International Project Management Day




Planning and Scheduling: Create Project Plan Document


Quick Summary
This guideline explains how to create a project plan document—a management summary document that provides project essentials like objectives, justification, and how the objectives are to be achieved (including an overview of the time, costs, and people it will take), as well as describing how the project will be managed. Seventh in a series—see the Related Templates below for the others.


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What this is

This is the seventh of a series of guidelines on plan and schedule development. A Project Plan Document is a management summary document that gives the essentials of a project in terms of its objectives, justification, and how the objectives are to be achieved—including an overview of the time, costs, and people it will take to get it done. It should also describe how the project will be conducted and managed, including controlling changes, handling issues, and judging completion.

NOTE: Some people interchange the terms "project schedule" and "project plan." In fact, the project plan expresses more than the schedule aspect of the project. The work breakdown structure and summary of key schedule milestones are included in the project plan, but the project plan and project schedule are not the same.


Why it's useful

The project plan is a communication document. It captures what the team understands the goals of the project to be and what the team has decided to do, how, and by when, to meet those goals.

For large projects involving multiple organizations, the project plan document is useful for capturing in one place all the parameters of the project and providing it to multiple organizations. It can evolve and be used as a working document and communication tool during the early project investigation and planning work, as the team works through aspects of the project.

For smaller projects, a very streamlined version of the project plan can be created. The same benefits hold: clearly stating what the project must accomplish and how the team will do so, and making sure all the involved team members and their organizations are on the same page.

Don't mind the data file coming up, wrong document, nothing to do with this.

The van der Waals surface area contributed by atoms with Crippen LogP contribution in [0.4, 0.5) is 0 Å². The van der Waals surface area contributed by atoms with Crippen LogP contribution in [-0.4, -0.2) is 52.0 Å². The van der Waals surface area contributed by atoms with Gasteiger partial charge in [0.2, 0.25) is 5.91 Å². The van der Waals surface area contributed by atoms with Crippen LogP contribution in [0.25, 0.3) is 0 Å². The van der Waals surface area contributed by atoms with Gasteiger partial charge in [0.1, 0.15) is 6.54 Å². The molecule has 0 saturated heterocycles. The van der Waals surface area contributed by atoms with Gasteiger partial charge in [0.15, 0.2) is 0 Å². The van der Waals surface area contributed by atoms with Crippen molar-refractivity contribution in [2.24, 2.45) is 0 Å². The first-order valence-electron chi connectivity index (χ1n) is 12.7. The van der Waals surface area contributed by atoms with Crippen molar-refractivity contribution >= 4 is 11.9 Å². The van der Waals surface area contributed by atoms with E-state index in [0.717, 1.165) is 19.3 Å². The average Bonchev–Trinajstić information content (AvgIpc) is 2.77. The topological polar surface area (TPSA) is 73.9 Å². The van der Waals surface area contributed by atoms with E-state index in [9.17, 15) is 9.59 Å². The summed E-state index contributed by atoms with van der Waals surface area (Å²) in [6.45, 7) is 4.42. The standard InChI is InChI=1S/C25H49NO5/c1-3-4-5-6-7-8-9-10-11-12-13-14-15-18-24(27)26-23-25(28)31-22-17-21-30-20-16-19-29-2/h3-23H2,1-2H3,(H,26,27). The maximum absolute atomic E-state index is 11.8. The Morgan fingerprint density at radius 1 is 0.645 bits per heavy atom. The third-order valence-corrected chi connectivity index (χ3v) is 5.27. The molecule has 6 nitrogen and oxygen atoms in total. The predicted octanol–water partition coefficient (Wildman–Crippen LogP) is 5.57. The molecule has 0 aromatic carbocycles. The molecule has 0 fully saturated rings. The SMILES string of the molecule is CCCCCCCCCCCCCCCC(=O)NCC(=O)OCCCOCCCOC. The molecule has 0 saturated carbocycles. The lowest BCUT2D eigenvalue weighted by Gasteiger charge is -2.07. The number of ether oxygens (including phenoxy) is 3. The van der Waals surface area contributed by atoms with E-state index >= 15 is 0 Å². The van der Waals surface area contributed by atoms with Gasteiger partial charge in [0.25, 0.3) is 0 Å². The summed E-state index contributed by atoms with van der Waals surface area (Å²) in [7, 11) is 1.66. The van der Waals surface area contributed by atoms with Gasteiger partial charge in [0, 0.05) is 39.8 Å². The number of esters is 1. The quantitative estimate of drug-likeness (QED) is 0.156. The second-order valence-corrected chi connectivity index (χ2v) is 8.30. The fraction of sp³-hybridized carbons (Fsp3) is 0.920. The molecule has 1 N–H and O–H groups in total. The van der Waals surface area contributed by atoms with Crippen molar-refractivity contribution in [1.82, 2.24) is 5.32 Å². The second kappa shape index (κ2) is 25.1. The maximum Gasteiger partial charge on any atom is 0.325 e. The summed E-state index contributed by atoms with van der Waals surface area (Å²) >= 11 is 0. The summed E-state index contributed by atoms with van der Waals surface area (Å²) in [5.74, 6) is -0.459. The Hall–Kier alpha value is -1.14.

How to use it

  1. Examine the standard outlines to determine what sections would be applicable to your project.
  2. Draft particular sections of the plan as the information comes available. Pay particular attention to sections such as communication, requirements management, and issues resolution, which could come into play even in the early days of the project as the team figures out an approach for meeting project goals within stated time and cost constraints.
  3. Evolve the plan during the investigation and planning work on the project.
  4. As decisions are made and the schedule, budget, and resource staffing solidifies, update the plan with summary information to reflect the scope, time, cost, and people aspects of the project.
  5. Provide the document to team members and managers in functional organizations that are supporting the project and review it with them as necessary to ensure understanding and support.
  6. Use the project plan as part of your process for this project being officially allowed to go forward.

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Related Templates
Planning and Scheduling: Task Identification and Work Breakdown
Guidelines for developing a Work Breakdown Structure (WBS) to identify all the activities required to complete a project, with examples. First in a series.

Planning and Scheduling: Assigning Resources
Guidelines on identifying resources needed for each item in a Work Breakdown Structure (WBS), including a sample tracking worksheet. Second in a series.

Planning and Scheduling: Identifying Dependencies
How to identify and capture dependencies in a work breakdown structure (WBS). Third in a series

Planning and Scheduling: Estimating Work and Costs
Guidelines on estimating effort, duration, and costs for items in the work breakdown structure (WBS). Fourth in a series

Planning and Scheduling: Project Schedule and Critical Path
Guidelines on scheduling activities to perform on WBS tasks in order to arrive at an integrated schedule in calendar time. Fifth in a series.

Planning and Scheduling: Make Trade-offs and Optimize
Guidelines for making trade-offs and optimizing the first-pass base schedule, to address conflicts among the scope, time, and resources/costs. Sixth in a series.

Planning and Scheduling: Create Project Plan Document
Guidelines for creating a project plan document providing project essentials like objectives, justification, and how the objectives are to be achieved, and describing how the project will be managed. Seventh in a series.

Generic Project Plan Document
A project plan document outline, with annotations to explain the use of each section, to make it easier to adapt the plan for different situations.

Project Charter
Once your project idea has been evaluated and approved for further investigation, you need to communicate the major parameters and high-level information. This template for a succinct project charter helps you summarize that critical information.

Development Project Plan
An outline for a Development Plan document that summarizes the project goals and the major activities across the different functional groups necessary to achieve those goals.

Software Project Plan
A thorough and detailed template for creating a software development plan, with annotations. It includes making tradeoffs on scope, resources, schedule and other issues with a quality focus, Excel worksheets for capacity planning, and much more.



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